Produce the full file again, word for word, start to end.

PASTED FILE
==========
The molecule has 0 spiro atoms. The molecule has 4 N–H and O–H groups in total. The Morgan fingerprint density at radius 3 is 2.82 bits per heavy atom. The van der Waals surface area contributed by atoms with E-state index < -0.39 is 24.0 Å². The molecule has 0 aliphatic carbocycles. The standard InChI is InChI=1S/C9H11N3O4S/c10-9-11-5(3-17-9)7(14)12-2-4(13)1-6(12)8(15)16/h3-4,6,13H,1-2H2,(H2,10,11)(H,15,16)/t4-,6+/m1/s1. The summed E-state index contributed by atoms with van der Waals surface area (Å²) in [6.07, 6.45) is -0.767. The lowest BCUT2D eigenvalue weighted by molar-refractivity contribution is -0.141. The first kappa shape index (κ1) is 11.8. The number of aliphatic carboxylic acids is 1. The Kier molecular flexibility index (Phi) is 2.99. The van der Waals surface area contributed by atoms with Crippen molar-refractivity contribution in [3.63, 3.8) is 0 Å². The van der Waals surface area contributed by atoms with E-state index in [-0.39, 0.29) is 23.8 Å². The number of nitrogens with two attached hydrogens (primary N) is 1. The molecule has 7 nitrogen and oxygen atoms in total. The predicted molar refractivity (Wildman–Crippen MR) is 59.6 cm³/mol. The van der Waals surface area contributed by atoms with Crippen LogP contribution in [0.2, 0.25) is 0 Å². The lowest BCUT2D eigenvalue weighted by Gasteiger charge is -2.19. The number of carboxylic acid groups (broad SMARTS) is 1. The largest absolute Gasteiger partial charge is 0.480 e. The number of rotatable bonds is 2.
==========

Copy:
The molecule has 0 spiro atoms. The molecule has 4 N–H and O–H groups in total. The Morgan fingerprint density at radius 3 is 2.82 bits per heavy atom. The van der Waals surface area contributed by atoms with E-state index < -0.39 is 24.0 Å². The molecule has 0 aliphatic carbocycles. The standard InChI is InChI=1S/C9H11N3O4S/c10-9-11-5(3-17-9)7(14)12-2-4(13)1-6(12)8(15)16/h3-4,6,13H,1-2H2,(H2,10,11)(H,15,16)/t4-,6+/m1/s1. The summed E-state index contributed by atoms with van der Waals surface area (Å²) in [6.07, 6.45) is -0.767. The lowest BCUT2D eigenvalue weighted by molar-refractivity contribution is -0.141. The first kappa shape index (κ1) is 11.8. The number of aliphatic carboxylic acids is 1. The Kier molecular flexibility index (Phi) is 2.99. The van der Waals surface area contributed by atoms with Crippen molar-refractivity contribution in [3.63, 3.8) is 0 Å². The van der Waals surface area contributed by atoms with E-state index in [-0.39, 0.29) is 23.8 Å². The number of nitrogens with two attached hydrogens (primary N) is 1. The molecule has 7 nitrogen and oxygen atoms in total. The predicted molar refractivity (Wildman–Crippen MR) is 59.6 cm³/mol. The van der Waals surface area contributed by atoms with Crippen LogP contribution in [0.2, 0.25) is 0 Å². The lowest BCUT2D eigenvalue weighted by Gasteiger charge is -2.19. The number of carboxylic acid groups (broad SMARTS) is 1. The largest absolute Gasteiger partial charge is 0.480 e. The number of rotatable bonds is 2.